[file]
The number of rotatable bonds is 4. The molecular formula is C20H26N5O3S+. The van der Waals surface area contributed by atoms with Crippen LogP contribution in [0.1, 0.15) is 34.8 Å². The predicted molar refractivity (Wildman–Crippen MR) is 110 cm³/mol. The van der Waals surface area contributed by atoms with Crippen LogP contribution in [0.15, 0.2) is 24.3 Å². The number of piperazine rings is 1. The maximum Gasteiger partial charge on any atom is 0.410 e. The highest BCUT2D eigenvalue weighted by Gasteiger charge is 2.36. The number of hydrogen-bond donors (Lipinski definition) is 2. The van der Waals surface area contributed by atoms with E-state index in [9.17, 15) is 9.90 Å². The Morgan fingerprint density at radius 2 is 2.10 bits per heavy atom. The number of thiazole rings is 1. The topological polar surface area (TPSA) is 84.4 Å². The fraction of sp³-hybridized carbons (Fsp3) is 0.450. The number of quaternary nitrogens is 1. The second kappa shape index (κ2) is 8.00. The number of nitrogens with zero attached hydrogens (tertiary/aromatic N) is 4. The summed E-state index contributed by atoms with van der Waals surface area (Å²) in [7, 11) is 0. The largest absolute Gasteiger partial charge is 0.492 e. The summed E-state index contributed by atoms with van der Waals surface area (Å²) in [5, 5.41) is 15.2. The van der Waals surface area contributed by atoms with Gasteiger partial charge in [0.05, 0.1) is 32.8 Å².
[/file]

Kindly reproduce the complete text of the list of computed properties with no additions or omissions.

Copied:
The number of rotatable bonds is 4. The molecular formula is C20H26N5O3S+. The van der Waals surface area contributed by atoms with Crippen LogP contribution in [0.1, 0.15) is 34.8 Å². The predicted molar refractivity (Wildman–Crippen MR) is 110 cm³/mol. The van der Waals surface area contributed by atoms with Crippen LogP contribution in [0.15, 0.2) is 24.3 Å². The number of piperazine rings is 1. The maximum Gasteiger partial charge on any atom is 0.410 e. The highest BCUT2D eigenvalue weighted by Gasteiger charge is 2.36. The number of hydrogen-bond donors (Lipinski definition) is 2. The van der Waals surface area contributed by atoms with E-state index in [9.17, 15) is 9.90 Å². The Morgan fingerprint density at radius 2 is 2.10 bits per heavy atom. The number of thiazole rings is 1. The topological polar surface area (TPSA) is 84.4 Å². The fraction of sp³-hybridized carbons (Fsp3) is 0.450. The number of quaternary nitrogens is 1. The second kappa shape index (κ2) is 8.00. The number of nitrogens with zero attached hydrogens (tertiary/aromatic N) is 4. The summed E-state index contributed by atoms with van der Waals surface area (Å²) in [7, 11) is 0. The largest absolute Gasteiger partial charge is 0.492 e. The summed E-state index contributed by atoms with van der Waals surface area (Å²) in [5, 5.41) is 15.2. The van der Waals surface area contributed by atoms with Gasteiger partial charge in [0.05, 0.1) is 32.8 Å².